Published Sat, 03/04/2021 by

In my last two blogs I considered in Julian of Norwich and Francis of Assisi two sharply contrasting personalities.  What they had in common was that both encountered Christ.  Also, that the encounter changed each of their lives radically as both committed absolutely to following up as disciples the inspiration they received from Jesus.  Beyond that their paths diverged – one a cloistered anchorite, the other an outgoing friar and founder of an Order of Friars.   

In this age, especially in the West, vocations to the religious life are rare though not unknown (recently one of our own parishioners has taken to the life of an enclosed Carmelite with great joy).  It seems though that, for the most part, the Spirit is moving in different ways in our times.  So much so that this has been called ‘The age of the laity’.  The world is our enclosure, as St Francis said – but unlike him we don’t have the structure (and the restriction) of a communal life of faith to sustain us day by day.  The small base communities popular in the 1960s and ‘70s are now also hard to find.  To a large extent then, as individuals and as families, we’re on our own now in the spiritual life.  Beyond any online groups we may have found to nurture us, it’s the local parish and the local church school that is for most of us our major resource.

I have done what I can during this year of separation and isolation to offer online support and nurture amid the pandemic.  But I am so looking forward to re-opening our churches from tomorrow to celebrate the Easter Octave and beyond in shared liturgies.  For I am not the parish – it is something we are together; and no online Mass can ever substitute for the real experience.  The life of the parish community continues to remain suspended in many ways for more than a few weeks to come.  Nevertheless, this Easter marks a turning point that we all must hope will be definitive.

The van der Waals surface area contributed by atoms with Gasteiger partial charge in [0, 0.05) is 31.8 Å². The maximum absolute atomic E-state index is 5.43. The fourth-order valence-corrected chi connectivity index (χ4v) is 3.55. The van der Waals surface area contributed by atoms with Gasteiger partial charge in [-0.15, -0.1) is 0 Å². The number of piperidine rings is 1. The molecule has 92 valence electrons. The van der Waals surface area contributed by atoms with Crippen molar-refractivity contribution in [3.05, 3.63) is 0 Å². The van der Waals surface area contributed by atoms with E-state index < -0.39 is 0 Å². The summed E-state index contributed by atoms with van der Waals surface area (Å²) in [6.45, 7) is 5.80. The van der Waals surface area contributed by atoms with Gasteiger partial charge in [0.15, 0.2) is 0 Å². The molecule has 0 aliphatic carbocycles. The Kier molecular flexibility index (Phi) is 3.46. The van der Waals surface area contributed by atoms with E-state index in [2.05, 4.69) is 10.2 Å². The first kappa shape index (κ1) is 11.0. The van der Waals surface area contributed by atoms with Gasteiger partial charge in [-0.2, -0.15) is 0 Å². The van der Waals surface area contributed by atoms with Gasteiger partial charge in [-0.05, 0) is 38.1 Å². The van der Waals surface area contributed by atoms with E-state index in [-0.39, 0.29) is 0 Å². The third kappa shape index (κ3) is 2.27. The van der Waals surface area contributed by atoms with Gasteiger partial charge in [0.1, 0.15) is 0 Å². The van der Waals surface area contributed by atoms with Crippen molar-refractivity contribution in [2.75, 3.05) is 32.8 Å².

As we experience gradual resurrection in our parish life over the coming months, we must take every opportunity to embrace with joy the spiritual path the Bishop has laid out for us:  Encounter – Discipleship – (expressed in) Missionary Discipleship.  We must also take to heart Pope Francis’ call to show our commitment to Christ by loving service of the poor and needy, and by stewardship of the environment.  What forms these shared commitments will take in each of our lives will differ according to our personalities, states of life and opportunities.  But in this common endeavour we must share with and encourage each other – like the first disciples who, we read: “Went out and proclaimed thew good news everywhere, while the Lord worked with them and confirmed the message by the signs that accompanied it” (Mark 16.20).


P.S.  It was with slightly mixed feelings I realised this morning that with this, the fortieth day, Lent reaches its close.  I have enjoyed my self-imposed task of daily blogging through the season.  Like other authors I cherish the notion that somewhere someone will have read everything I posted (totalling now 12,644 words).  From comments received I know that at least a few people have engaged with my reflections each day – and some have liked or even loved them!  To all my readers I say: thank you for taking the time.  I hope some of what I have shared may have helped you in your own discipleship.  Whatever has been of real value I attribute to the inspiration of the Holy Spirit in your heart, and feel humble if I have in any way been an instrument of his working.

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